Is Top Gun: Maverick Cannes’ big splashy studio shindig? Following several COVID-impacted delays and a release date now set for May 27 (two days before the festival closes), it doesn’t seem remotely far-fetched and could add some solid Riviera-style turbo power to the global rollout plans for Paramount’s long-awaited sequel. Cruise on the Croisette would certainly add some much-needed star power to the proceedings.
LIGHTYEAR — Angus MacLane
Disney used Cannes to great effect back in 2015 with Inside Out, which went on to earn more than $850 million following its premiere at the Palais. Could it again use the South of France as a launchpad for its latest Pixar outing, the Toy Story spin-off Lightyear? Starring the voice of Chris Evans as Buzz Lightyear, the film is due out June 17, the exact same weekend as Inside Out seven years earlier. Coincidence? Not really — Pixar has that slot every year.
BARDO — Alejandro González Iñárritu
Iñárritu would be a huge get for Cannes, with the five-time Oscar winner having been quiet since having back-to-back hits with Birdman and The Revenant (although he did swing by the festival with a short VR experience in 2017). A very different offering, Bardo — or to give it its full name, Bardo (Or False Chronicle of a Handful of Truths) — is a “nostalgic comedy” following a renowned Mexican journalist/documentary filmmaker who returns to his native country to face his own past and the country’s current reality. The film — which could well be Iñárritu’s Roma moment — wrapped last fall.
THE STARS AT NOON — Claire Denis
French auteur Denis was just in Berlin with the romantic drama Fire (aka Both Sides of the Blade), but could achieve a rare A-list fest one-two if she manages to edit her English-language debut in time. Starring Joe Alwyn and Margaret Qualley, the A24 film — which shot last year in Panama — is based on Denis Johnson’s novel and is set in 1984 Nicaragua during the Sandinista-led revolution.
BONES AND ALL — Luca Guadagnino
Guadagnino might be more of a Venice guy, but a Cannes invitation could sway the director. This romance-horror — shot last year with a cast that includes Timothee Chalamet, Taylor Russell, Mark Rylance, Michael Stuhlbarg, Andre Holland and Chloe Sevigny — would seem perfect Palais material and is packing enough star power (ok, mostly Chalamet) to get the Croisette ladders up early.
ON BARREN WEEDS — Nuri Bilge Ceylan
Ceylan brought his last three films to Cannes, winning the Palme in 2014 for Winter Sleep. If his latest feature, about a teacher doing compulsory service in remote Anatolia, is ready, it’s likely a dead cert for the main competition.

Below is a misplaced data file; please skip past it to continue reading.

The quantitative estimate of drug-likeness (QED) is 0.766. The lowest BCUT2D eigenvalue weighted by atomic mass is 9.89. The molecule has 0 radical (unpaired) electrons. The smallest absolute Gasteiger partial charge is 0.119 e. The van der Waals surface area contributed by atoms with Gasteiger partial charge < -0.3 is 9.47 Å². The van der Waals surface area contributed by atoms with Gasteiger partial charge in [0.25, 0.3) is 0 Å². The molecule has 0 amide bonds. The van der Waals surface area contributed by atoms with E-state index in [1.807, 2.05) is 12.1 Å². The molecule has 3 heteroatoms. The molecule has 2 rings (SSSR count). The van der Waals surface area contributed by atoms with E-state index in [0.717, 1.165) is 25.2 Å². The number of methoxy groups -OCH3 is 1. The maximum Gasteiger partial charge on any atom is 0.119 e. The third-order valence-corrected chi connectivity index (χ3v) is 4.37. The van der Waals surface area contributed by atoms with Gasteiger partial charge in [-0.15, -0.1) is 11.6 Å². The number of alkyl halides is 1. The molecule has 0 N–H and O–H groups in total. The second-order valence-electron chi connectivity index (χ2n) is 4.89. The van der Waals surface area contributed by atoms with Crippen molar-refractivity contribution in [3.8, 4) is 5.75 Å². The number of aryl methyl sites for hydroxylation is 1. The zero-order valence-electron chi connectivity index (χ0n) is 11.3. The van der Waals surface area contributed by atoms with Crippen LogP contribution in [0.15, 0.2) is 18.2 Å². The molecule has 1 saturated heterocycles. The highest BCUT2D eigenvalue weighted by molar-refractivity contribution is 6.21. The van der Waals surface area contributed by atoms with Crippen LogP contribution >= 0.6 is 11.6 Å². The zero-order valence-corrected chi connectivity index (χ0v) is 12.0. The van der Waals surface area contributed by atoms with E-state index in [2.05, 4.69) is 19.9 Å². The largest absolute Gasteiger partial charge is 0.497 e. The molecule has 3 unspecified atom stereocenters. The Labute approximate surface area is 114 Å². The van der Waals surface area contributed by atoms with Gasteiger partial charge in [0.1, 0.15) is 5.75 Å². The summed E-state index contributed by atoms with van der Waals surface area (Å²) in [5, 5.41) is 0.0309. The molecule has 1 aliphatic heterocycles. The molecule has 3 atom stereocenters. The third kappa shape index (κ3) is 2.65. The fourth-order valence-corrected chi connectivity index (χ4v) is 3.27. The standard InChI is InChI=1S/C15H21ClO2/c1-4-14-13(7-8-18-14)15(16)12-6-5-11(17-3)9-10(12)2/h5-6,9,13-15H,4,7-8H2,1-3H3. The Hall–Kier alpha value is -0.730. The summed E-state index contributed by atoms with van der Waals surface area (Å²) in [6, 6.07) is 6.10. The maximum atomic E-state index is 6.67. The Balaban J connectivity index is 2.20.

EMILY — Frances O’Connor
Sex Education star Emma Mackie was one of the standouts in Kenneth Branagh’s latest Agatha Christie adaptation, Death on the Nile, and could mark her Cannes debut as Emily Bronte in this biopic of the British author. Dunkirk breakout Fionn Whitehead — last at the festival with 2019’s Port Authority — also stars.
GOD’S CREATURES — Saela Davis and Anna Rose Holmer
Starring Emily Watson, Paul Mescal and Aisling Franciosi, this Irish psychological drama has all the credentials for a trip to France, backed by A24 and with Fodhla Cronin O’Reilly, whose credits include Ammonite and Lady Macbeth, producing.
ENYS MEN — Mark Jenkin
Jenkin made a huge splash with his acclaimed BAFTA-winning debut feature Bait, filmed on 16mm monochrome and painstakingly hand processed. His follow-up — a 1970s-set horror also shot in his native Cornwall may well be complete in time to take a trip over the Channel.
OTHER PEOPLE’S CHILDREN — Rebecca Zlotowski
After launching films in the Critics’ Week, Un Certain Regard and Directors’ Fortnight sidebars, it could be time for French director Zlotowski, last in Cannes with 2019’s Easy Girl, to take a step up to the main competition. Starring Virginie Efira — in town last year with Benedetta — Other People’s Children follows a childless 40-year-old who forms a strong bond with her new partner’s young daughter.
REVOIR PARIS — Alice Winocour
Another Cannes regular having brought her debut feature Augustine to the Critics’ Week competition in 2012 and 2015’s Maryland to the Un Certain Regard sidebar, Winocour would seem a healthy festival bet for her fourth feature. Revolving around a woman caught up in a terrorist attack on a Parisian brasserie, the film — which wrapped in December — also stars Virginie Efira.
DON JUAN — Serge Bozon
Yet another Virginie Efira feature? The Belgian actress could be putting triple duty on the Croisette if THR’s speculating sleuths are correct. Bozon’s fourth feature (his first two, France and Tip Top were well-received in 2007 and 2013, respectively, in the Directors’ Fortnight), is a contemporary musical take on the Don Juan story, starring Tahar Rahim and Efira as the love-me-hate-me couple.
BLONDE — Andrew Dominik
There’s been plenty of chatter in the trades about the prospect of Dominik’s much-anticipated NC-17 Marilyn Monroe biopic — starring Ana de Armas as the Hollywood icon — heading to Cannes. While a final cut of the film, which was shot in 2019, is reportedly now locked, it’s also a Netflix title, which would require a major about-face from the festival (which hasn’t had a Netflix title in the official selection for five years). However, if the no-Netflix films rule is scrapped and a deal is struck with French distributors, all bets are off and this entire speculative list could be thrown into the air. Knives Out 2 for opening night?